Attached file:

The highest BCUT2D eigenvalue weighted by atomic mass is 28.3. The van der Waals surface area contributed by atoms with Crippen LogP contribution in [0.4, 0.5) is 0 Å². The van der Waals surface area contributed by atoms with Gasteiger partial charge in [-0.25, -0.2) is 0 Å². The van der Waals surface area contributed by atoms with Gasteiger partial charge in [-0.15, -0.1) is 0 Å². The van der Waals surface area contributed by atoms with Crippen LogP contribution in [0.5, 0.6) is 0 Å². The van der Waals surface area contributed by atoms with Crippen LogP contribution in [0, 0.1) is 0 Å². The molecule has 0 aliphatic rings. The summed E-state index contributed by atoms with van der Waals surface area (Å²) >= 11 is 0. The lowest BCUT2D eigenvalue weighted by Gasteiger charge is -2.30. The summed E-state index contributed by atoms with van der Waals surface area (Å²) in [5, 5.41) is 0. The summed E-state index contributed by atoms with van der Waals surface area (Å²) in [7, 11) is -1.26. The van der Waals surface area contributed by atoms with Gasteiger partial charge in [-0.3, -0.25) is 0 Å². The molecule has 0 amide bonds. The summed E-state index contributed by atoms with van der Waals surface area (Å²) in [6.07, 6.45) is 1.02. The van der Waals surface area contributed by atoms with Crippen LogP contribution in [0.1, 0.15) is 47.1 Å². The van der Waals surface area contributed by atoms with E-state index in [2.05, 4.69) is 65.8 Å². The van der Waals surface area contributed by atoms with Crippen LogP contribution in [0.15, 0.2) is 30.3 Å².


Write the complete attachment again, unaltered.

The highest BCUT2D eigenvalue weighted by atomic mass is 28.3. The van der Waals surface area contributed by atoms with Crippen LogP contribution in [0.4, 0.5) is 0 Å². The van der Waals surface area contributed by atoms with Gasteiger partial charge in [-0.25, -0.2) is 0 Å². The van der Waals surface area contributed by atoms with Gasteiger partial charge in [-0.15, -0.1) is 0 Å². The van der Waals surface area contributed by atoms with Crippen LogP contribution in [0.5, 0.6) is 0 Å². The van der Waals surface area contributed by atoms with Crippen LogP contribution in [0, 0.1) is 0 Å². The molecule has 0 aliphatic rings. The summed E-state index contributed by atoms with van der Waals surface area (Å²) >= 11 is 0. The lowest BCUT2D eigenvalue weighted by Gasteiger charge is -2.30. The summed E-state index contributed by atoms with van der Waals surface area (Å²) in [5, 5.41) is 0. The summed E-state index contributed by atoms with van der Waals surface area (Å²) in [7, 11) is -1.26. The van der Waals surface area contributed by atoms with Gasteiger partial charge in [-0.3, -0.25) is 0 Å². The molecule has 0 amide bonds. The summed E-state index contributed by atoms with van der Waals surface area (Å²) in [6.07, 6.45) is 1.02. The van der Waals surface area contributed by atoms with Crippen LogP contribution in [0.1, 0.15) is 47.1 Å². The van der Waals surface area contributed by atoms with E-state index in [2.05, 4.69) is 65.8 Å². The van der Waals surface area contributed by atoms with Crippen LogP contribution in [0.15, 0.2) is 30.3 Å².